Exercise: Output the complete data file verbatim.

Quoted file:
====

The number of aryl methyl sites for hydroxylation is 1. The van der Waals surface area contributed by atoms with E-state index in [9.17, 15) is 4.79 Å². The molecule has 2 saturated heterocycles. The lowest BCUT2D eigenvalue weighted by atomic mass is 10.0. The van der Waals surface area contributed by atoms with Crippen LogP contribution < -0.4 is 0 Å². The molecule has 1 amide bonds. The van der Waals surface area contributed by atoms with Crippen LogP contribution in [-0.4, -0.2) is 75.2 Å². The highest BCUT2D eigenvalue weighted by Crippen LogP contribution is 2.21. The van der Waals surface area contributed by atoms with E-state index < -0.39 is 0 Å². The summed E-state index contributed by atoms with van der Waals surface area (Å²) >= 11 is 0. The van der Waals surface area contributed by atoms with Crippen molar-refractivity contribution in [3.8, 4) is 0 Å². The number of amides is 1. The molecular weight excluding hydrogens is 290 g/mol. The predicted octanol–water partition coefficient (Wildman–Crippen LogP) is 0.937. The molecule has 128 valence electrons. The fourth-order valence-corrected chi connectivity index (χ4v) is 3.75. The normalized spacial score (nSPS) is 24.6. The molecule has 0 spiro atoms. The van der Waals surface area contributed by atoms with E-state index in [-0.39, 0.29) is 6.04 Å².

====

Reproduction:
The number of aryl methyl sites for hydroxylation is 1. The van der Waals surface area contributed by atoms with E-state index in [9.17, 15) is 4.79 Å². The molecule has 2 saturated heterocycles. The lowest BCUT2D eigenvalue weighted by atomic mass is 10.0. The van der Waals surface area contributed by atoms with Crippen LogP contribution < -0.4 is 0 Å². The molecule has 1 amide bonds. The van der Waals surface area contributed by atoms with Crippen LogP contribution in [-0.4, -0.2) is 75.2 Å². The highest BCUT2D eigenvalue weighted by Crippen LogP contribution is 2.21. The van der Waals surface area contributed by atoms with E-state index < -0.39 is 0 Å². The summed E-state index contributed by atoms with van der Waals surface area (Å²) >= 11 is 0. The van der Waals surface area contributed by atoms with Crippen molar-refractivity contribution in [3.8, 4) is 0 Å². The number of amides is 1. The molecular weight excluding hydrogens is 290 g/mol. The predicted octanol–water partition coefficient (Wildman–Crippen LogP) is 0.937. The molecule has 128 valence electrons. The fourth-order valence-corrected chi connectivity index (χ4v) is 3.75. The normalized spacial score (nSPS) is 24.6. The molecule has 0 spiro atoms. The van der Waals surface area contributed by atoms with E-state index in [-0.39, 0.29) is 6.04 Å².